Or on blind Homer's heart a winged thought,-
In joyous expectation lay the boat.


Then by strange art she kneaded fire and snow
Together, tempering the repugnant mass
With liquid love-all things together grow
Through which the harmony of love can pass;
And a fair Shape out of her hands did flow
A living Image, which did far surpass
In beauty that bright shape of vital stone
Which drew the heart out of Pygmalion.


A sexless thing it was, and in its growth
It seemed to have developed no defect
Of either sex, yet all the grace of both,-

In gentleness and strength its limbs were decked;
The bosom swelled lightly with its full youth,
The countenance was such as might select
Some artist that his skill should never die,
Imaging forth such perfect purity.


From its smooth shoulders hung two rapid wings,
Fit to have borne it to the seventh sphere,

Tipt with the speed of liquid lightnings,

Dyed in the ardours of the atmosphere:

She led her creature to the boiling springs

Where the light boat was moored-and said, "Sit here!"

And pointed to the prow, and took her seat

Beside the rudder with opposing feet.


And down the streams which clove those mountains vast

Around their inland islets, and amid

The panther-peopled forests, whose shade cast

Darkness and odours, and a pleasure hid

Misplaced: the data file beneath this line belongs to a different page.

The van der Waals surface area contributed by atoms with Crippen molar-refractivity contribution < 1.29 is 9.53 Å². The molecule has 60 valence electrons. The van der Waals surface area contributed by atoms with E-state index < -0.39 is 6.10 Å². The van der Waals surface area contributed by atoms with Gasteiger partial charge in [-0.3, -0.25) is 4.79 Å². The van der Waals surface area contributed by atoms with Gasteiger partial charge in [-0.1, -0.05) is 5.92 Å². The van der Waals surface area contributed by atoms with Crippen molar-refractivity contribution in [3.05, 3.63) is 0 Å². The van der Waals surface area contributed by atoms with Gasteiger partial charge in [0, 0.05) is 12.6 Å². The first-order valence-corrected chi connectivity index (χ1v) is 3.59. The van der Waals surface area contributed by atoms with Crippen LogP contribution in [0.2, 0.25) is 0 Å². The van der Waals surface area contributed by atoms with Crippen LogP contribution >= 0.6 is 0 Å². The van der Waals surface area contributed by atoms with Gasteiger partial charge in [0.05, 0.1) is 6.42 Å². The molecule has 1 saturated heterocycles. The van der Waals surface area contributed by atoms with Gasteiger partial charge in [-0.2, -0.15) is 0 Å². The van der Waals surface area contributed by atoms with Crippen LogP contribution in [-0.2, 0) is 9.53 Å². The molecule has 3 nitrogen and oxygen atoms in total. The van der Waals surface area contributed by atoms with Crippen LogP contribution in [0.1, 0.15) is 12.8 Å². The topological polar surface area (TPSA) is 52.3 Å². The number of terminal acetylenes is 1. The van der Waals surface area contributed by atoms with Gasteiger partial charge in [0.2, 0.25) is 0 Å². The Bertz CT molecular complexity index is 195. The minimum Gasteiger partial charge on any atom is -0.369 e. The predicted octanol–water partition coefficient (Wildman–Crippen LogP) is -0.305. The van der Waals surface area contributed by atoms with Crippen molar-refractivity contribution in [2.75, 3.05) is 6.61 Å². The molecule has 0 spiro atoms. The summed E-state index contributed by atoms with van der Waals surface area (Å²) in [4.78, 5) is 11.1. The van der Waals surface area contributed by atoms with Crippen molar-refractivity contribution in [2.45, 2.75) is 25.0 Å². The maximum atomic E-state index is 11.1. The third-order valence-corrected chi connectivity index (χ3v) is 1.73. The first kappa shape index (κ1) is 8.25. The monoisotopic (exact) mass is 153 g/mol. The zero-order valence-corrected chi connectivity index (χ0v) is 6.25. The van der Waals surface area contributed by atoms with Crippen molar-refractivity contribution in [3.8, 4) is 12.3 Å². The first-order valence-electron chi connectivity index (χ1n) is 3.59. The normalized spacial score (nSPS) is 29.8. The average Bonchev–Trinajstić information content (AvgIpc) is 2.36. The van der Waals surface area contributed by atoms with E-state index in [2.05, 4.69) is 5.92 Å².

In melancholy gloom, the pinnace past;

By many a star-surrounded pyramid
Of icy crag cleaving the purple sky,
And caverns yawning round unfathomably.


The silver noon into that winding dell,
With slanted gleam athwart the forest tops,
Tempered like golden evening, feebly fell;

A green and glowing light, like that which drops
From folded lilies in which glowworms dwell,
When earth over her face night's mantle wraps;
Between the severed mountains lay on high
Over the stream, a narrow rift of sky.


And ever as she went, the Image lay
With folded wings and unawakened eyes;

And o'er its gentle countenance did lay

The busy dreams, as thick as summer flies, Chasing the rapid smiles that would not stay,

And drinking the warm tears, and the sweet sighs Inhaling, which, with busy murmur vain,

They had aroused from that full heart and brain.


And ever down the proud vale, like a cloud
Upon a stream of wind, the pinnace went:
Now lingering on the pools, in which abode
The calm and darkness of the deep content
In which they paused; now o'er the shallow road
Of white and dancing waters all besprent
With sand and polished pebbles:-mortal boat
In such a shallow rapid could not float.


And down the earthquaking cataracts which shiver Their snow-like waters into golden air,

Or under chasms unfathomable ever

Sepulchre them, till in their rage they tear

A subterranean portal for the river,

It fled the circling sunbows did upbear Its fall down the hoar precipice of spray, Lighting it far upon its lampless way.


And when the wizard lady would ascend

The labyrinths of some many winding vale, Which to the inmost mountain upward tendShe called "Hermaphroditus!" and the pale And heavy hue which slumber could extend

Over its lips and eyes, as on the gaie A rapid shadow from a slope of grass, Into the darkness of the stream did pass.